It was a bit of an interesting start. Being that I’m new to spinning, I’m also new to spinning wheels. I was lent an old Ashford Traditional wheel by a neighbor last Summer and when I started to try and spin on it, it wasn’t going how I had been shown or watched in videos. I fumbled around for a couple nights, ending in frustration and bewilderment. So I consulted YouTube once again and realized there were some vital pieces missing…the tension knob, tension springs and tension string. I found some Ashford maintenance kits online, but realized I could probably just as easily find the parts at our local hardware store. And that I did. So that evening I fashioned the springs and string and a temporary knob out of a pencil…haha. I’ll replace that part once I find the right sized dowel and knob. And now it works like a charm, as far as I can tell. 🙂
As I began to spin words of wisdom from my class at Verb kept coming back to me…”it’s all about the drafting”…”don’t let go of the fiber”…”steady, steady, steady” and so on. What started as fast and VERY lumpy and VERY bumpy, quickly turned into slow and steady and fairly consistent. About halfway through spinning this first batch I got so excited I kept saying out loud to David, “check it out, I’m a spinner! How awesome is this, I’m making yarn!”…about 10 times. He laughed in encouragement from behind his book. As I progressed through the few ounces of wool, I practiced trying different weights, from fingering to what might be considered worsted and such. All the sudden I looked down and all the wool was gone! It went by so fast I hadn’t even realized, the cadence of it all setting me into a sort of wool trance.
Now a word about this week’s wool, Cotswold.
Tamara White of Wing and a Prayer Farm is a fiber farmer in Vermont and also happens to be one of my closest friends and greatest encouragers so it seemed only fitting I kick off this project with some wool near and dear. Anyone who knows Tammy, knows her huge heart for both human and animal and everything in between. The amount of things this woman accomplishes in a day blows my mind and when I wonder how I’m going to get it all done I think of her and know it’s possible. Between a pie baking business, a full-time farm (Sheep, llamas, alpacas, horses, a pony, chickens, turkeys, peacocks, goats, a pig, donkeys, dogs, cats), yarn making, workshops and retreats, this woman is a machine. Her fiber flock consists of Cotswold, Cormo, Shetland, Corriedale, Merino, Mohair and Alpaca. She sent me a bag of her fluffy Cotswold, a wool I had not yet worked with which made it all the more exciting.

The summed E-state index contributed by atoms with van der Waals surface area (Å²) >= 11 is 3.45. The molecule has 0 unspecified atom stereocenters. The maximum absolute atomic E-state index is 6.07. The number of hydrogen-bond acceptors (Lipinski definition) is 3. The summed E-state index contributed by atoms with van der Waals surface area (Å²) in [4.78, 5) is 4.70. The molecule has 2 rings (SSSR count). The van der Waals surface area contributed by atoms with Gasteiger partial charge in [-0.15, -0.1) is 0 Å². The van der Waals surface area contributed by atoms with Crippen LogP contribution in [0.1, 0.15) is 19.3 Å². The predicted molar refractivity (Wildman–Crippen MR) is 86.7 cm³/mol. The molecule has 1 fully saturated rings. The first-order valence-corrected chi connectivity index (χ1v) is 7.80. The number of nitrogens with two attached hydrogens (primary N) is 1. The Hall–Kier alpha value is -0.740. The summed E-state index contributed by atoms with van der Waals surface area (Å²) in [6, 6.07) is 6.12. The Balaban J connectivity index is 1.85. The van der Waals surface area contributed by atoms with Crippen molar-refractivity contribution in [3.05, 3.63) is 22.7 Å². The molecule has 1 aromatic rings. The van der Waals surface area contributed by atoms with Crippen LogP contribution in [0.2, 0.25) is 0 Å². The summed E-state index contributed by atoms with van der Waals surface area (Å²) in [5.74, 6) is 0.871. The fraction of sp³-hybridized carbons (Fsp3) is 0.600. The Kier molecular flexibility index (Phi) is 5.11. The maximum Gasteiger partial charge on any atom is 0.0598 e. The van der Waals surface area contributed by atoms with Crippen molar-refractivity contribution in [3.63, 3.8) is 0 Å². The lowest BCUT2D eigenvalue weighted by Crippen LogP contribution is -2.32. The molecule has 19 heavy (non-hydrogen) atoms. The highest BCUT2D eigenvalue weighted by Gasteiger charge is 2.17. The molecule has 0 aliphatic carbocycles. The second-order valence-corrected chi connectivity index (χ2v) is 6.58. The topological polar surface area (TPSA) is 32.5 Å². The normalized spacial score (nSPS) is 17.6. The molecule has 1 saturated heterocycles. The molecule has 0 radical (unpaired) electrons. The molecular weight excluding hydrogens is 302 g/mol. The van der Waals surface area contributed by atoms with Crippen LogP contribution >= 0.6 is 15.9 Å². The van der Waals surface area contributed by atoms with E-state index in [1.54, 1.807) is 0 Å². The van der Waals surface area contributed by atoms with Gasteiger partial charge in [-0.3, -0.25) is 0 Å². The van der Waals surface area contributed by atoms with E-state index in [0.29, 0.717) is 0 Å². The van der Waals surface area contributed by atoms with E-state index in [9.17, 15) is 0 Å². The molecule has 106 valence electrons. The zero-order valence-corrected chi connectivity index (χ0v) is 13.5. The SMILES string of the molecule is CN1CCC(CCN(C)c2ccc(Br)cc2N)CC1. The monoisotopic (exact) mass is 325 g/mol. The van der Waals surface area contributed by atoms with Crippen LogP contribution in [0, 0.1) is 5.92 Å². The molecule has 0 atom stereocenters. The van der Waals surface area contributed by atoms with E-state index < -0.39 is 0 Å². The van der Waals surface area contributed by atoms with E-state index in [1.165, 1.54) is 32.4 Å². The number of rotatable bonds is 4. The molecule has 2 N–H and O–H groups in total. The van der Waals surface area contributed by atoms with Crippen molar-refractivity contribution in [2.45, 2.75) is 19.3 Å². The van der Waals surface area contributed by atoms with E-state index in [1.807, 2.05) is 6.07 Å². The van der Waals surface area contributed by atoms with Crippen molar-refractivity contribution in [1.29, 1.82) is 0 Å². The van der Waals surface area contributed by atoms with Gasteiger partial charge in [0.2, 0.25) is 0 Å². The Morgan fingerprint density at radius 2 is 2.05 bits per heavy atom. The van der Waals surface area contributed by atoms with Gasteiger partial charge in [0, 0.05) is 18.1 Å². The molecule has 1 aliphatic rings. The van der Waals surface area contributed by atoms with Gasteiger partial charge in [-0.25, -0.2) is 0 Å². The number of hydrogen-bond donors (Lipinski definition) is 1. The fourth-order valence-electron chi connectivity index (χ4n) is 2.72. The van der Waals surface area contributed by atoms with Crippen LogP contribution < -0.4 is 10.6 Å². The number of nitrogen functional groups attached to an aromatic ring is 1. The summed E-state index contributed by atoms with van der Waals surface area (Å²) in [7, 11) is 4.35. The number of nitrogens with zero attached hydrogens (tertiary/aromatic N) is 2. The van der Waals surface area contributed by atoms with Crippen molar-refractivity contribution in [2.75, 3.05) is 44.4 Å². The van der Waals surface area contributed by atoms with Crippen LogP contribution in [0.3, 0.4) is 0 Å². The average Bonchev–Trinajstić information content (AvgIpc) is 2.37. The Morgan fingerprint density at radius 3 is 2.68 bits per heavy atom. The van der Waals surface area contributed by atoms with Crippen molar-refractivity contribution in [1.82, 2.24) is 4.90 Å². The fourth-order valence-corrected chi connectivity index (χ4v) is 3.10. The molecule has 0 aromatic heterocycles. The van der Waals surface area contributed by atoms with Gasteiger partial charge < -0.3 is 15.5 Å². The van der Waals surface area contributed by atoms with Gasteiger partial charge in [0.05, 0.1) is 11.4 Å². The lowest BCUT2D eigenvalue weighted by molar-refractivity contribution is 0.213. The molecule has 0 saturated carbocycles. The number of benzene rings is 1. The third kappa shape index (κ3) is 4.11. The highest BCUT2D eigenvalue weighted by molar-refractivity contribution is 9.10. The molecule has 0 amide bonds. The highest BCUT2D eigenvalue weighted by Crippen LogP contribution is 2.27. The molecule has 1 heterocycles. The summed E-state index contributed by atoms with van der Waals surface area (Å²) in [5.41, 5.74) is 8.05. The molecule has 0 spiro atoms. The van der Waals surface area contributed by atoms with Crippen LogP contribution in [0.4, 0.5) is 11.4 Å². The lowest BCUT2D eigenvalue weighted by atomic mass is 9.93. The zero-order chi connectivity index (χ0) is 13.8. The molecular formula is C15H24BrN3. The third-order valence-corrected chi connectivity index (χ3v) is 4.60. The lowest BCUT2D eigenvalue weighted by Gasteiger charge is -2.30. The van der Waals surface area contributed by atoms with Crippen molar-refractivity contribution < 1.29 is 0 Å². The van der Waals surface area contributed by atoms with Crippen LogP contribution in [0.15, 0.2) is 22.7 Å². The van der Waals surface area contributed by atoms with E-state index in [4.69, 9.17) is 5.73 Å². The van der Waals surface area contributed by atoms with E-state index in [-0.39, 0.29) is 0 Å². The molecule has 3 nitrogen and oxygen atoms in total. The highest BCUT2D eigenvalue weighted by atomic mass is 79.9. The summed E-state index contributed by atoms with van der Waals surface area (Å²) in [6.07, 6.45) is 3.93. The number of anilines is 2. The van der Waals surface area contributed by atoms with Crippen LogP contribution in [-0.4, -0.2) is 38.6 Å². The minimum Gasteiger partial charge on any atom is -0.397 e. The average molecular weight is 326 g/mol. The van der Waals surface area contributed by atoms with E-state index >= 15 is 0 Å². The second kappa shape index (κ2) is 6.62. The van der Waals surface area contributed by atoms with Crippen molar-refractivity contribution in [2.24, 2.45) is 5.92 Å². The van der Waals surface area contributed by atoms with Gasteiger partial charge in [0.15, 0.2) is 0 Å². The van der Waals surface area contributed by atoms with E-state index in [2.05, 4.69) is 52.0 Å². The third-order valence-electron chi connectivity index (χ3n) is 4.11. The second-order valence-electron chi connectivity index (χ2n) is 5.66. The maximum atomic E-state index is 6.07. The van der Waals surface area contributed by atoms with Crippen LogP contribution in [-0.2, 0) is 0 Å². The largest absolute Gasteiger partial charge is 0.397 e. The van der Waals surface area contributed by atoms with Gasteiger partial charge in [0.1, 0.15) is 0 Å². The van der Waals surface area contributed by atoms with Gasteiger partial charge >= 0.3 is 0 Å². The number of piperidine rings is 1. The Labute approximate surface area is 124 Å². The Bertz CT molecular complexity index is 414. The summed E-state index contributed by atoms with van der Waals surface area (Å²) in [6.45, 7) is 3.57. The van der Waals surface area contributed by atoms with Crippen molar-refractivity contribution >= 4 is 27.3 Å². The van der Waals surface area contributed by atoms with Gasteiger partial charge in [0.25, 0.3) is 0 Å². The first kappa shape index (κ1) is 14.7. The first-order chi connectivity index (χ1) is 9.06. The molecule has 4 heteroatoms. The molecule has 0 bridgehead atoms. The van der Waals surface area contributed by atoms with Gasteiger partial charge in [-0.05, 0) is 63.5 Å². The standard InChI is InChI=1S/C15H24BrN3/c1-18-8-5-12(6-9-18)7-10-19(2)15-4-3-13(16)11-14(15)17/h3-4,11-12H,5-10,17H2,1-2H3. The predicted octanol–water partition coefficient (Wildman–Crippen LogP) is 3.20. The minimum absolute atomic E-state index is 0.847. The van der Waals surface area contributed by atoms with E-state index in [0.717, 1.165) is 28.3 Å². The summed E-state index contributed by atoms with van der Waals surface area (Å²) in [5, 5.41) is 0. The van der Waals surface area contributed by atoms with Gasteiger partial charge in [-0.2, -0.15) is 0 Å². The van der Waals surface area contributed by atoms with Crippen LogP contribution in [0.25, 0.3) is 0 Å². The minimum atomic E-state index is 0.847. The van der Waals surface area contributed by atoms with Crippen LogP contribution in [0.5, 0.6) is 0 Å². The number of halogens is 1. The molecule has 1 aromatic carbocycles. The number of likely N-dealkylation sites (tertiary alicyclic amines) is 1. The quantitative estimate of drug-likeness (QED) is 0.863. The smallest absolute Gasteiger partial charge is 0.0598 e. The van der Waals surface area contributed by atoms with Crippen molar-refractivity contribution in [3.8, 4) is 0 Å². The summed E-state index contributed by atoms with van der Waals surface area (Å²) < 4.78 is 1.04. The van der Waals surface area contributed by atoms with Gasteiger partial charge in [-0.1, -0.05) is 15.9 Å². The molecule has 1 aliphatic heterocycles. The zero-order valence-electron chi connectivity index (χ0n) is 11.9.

Let me preface my description of this fiber with the disclaimer that while I have learned an immense amount about breed specific wools and yarn making these past two years since starting the Woolful blog, I am still very much new to it all and far from an expert. My descriptions are based on my experience and gut reactions.
This Cotswold fiber is incredibly soft, something that I was slightly surprised by considering I don’t often hear about it. The luster while noticeable in the roving, is far more present in the yarn…an incredible sheen. The staple length is about 6″ and the roving I was sent was milled by Michael of Hampton Fiber Mill, also in Vermont and a guest of the podcast along with Tammy. The finished yarn was incredibly strong too. I’m unsure if this is a common trait of handspun yarn considering it’s twist, but I love the sturdiness of it. The end product has a beautiful soft halo and I couldn’t be more pleased with my first adventure in spinning. I can’t wait to knit the blanket square from it.
You can find Cotswold and other fibers at the Wing and a Prayer Farm store.